as the world turns

No, the Earth is not going to keep spinning faster, and here's why

Unlike most things in the year 2020, the planet's rotation was relatively stable.

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We've barely made it to the year 2021, and there are already claims that the next 365 days will "fly by" because the Earth is spinning faster than usual.

A series of articles were published this week warning of shorter days and our planet acting out of character.

However, the Earth periodically speeds up and slows down during its rotation around its axis.

So while the Earth has been a little speedier in the past few years, scientists say that it's business as usual for our home planet.

How fast does the Earth rotate?

Aside from orbiting around the Sun in approximately 365 days, the Earth also spins around its own axis.

After the planets of the Solar System were formed from clouds of gas and dust around 4 billion years ago, the Sun's gravitational orbit placed them under a lifetime of spinning. As the material that formed the planets came together, Earth and its planetary companions began spinning faster and faster.

A classic example often given to illustrate the spinning of the planets is that of a figure skater who brings their arms closer to their body in order to increase the speed of their rotation.

On average, the Earth completes one full rotation around its axis in about 23 hours, 56 minutes, and 4.09053 seconds at a speed of roughly 1,000 miles per hour.

However, there are a number of factors that affect the speed of Earth's rotation periodically, whether slowing it down or speeding it up.

Is the Earth spinning faster?

Well, yes, but there's no need to worry. Here's why.

The Earth is spinning faster than usual, but this trend will not continue.


In the past few years, the Earth has been spinning at a higher speed than before. However, the difference in the time it has subtracted from our days is not significant enough for us to notice.

James O’Donoghue, a planetary scientist at Japan Aerospace Exploration Agency, can confirm that during the year 2020, the Earth was relatively stable.

"The amount of deviation is extraordinarily small in 2020-2021," O'Donoghue tells Inverse. "Earth's day length throughout 2020 changed by 0.00127 seconds, or 1.27 millisecond, compared to previous years which were in the hundreds of milliseconds."

Therefore, claims that the Earth is spinning at an unusually faster rate are incorrect, and how much it has affected the length of our days is exaggerated.

Why does the Earth's rotation speed change?

There are a number of factors that affect the speed of Earth's rotation around its axis.

  • The Moon's gravitational pull
  • Wind speeds
  • Movement in the Earth's core
  • Atmospheric pressure
  • The melting of the ice glaciers

Mathieu Dumberry, a professor at the University of Alberta's department of physics, explains how there are all these competing forces that cause the Earth to speed up and slow down periodically.

"There is really a collection of different processes that create changes in the Earth’s rotation, and all are happening at different timescales," he tells Inverse. "But it's not something we can notice and detect."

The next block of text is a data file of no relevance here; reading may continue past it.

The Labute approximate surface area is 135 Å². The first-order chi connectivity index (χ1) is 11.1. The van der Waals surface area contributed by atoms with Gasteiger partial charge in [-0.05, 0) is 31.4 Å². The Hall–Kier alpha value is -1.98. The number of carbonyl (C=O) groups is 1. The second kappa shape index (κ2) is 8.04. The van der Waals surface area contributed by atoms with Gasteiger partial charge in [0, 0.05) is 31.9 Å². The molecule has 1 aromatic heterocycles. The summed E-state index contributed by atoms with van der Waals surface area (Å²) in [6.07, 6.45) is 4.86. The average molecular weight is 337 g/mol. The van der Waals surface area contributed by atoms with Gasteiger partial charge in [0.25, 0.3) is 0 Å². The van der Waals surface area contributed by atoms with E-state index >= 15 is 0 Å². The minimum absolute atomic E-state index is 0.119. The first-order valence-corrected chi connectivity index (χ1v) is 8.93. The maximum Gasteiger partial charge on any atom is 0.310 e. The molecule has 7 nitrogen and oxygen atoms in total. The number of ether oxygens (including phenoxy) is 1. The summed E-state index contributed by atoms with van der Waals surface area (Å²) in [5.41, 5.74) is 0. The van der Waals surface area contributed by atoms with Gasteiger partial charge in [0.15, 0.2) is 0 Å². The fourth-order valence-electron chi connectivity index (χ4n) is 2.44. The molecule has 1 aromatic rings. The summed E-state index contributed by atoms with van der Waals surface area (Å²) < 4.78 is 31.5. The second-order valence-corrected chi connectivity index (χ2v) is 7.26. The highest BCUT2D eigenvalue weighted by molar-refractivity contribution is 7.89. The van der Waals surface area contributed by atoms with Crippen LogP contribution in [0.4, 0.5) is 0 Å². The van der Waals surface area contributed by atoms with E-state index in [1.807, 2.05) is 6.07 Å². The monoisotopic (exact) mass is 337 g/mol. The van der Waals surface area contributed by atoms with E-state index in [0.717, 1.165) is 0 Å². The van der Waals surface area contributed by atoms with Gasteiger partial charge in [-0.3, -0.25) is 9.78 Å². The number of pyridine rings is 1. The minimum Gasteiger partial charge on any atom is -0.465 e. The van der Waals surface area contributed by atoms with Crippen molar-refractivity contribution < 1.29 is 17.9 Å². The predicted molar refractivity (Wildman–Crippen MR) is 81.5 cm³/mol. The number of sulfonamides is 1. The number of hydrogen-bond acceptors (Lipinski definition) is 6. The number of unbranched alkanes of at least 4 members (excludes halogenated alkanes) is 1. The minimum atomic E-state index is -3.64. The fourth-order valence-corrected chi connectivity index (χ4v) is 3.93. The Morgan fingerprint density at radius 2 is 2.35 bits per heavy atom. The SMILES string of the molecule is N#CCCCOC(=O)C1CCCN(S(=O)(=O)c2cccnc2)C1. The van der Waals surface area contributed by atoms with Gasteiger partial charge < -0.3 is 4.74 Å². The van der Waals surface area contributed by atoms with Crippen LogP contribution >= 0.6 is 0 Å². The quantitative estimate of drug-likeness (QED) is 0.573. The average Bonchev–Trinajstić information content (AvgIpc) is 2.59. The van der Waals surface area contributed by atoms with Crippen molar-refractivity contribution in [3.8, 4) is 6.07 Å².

"It's not something we can notice and detect."

As an example, the speed of winds changes depending on the season, creating a force that either accelerates or slows down the planet as it tries to conserve its angular momentum while spinning.

Meanwhile, the Moon's gravitational tug, which causes high and low tides on Earth, also has an effect on the planet's spinning speed.

Aside from these external forces, the planet itself can impact how fast it rotates around its axis. When the Earth was in its infancy, there were huge ice sheets covered most of North America, Eurasia, and South America during the Pleistocene era.

However, as these ice sheets melted, the shape of the planet slightly changed, and parts of the Earth were pushed down. As a result, the rotation of the planet has to adjust to its new shape, speeding up in its rotation as mass is taken away from the equator and redistributed to the poles instead.

However, that part of the Earth is slowly coming back up. As the ice sheets melt in places such as Antartica, leading to an increase in sea level rise, essentially having the reverse effect and thereby decreasing the speed of Earth's rotation, according to Dumberry.

"It's only a temporary effect," Dumberry says. "Over time, these changes average out."

For the past 60 to 70 years, these factors have led to a trend of the Earth speeding up in its rotation. However, that does not mean that this trend will continue until our days fly by with fewer hours.

"It’s much easier to look at a trend and make an extrapolation," Dumberry says. "However, It’s good to know the physical phenomenon that’s causing these changes, and look at the data over a longer period of time."

If we were to look at the data of the Earth's spinning speed over a long period of time, we would see that the rotation of the planet slightly increases or decreases in speed periodically, and the changes are too small for it to have an effect on our day to day life.

"It’s not a manifestation of any change that’s going on, it’s basically physics 101," Dumberry says.

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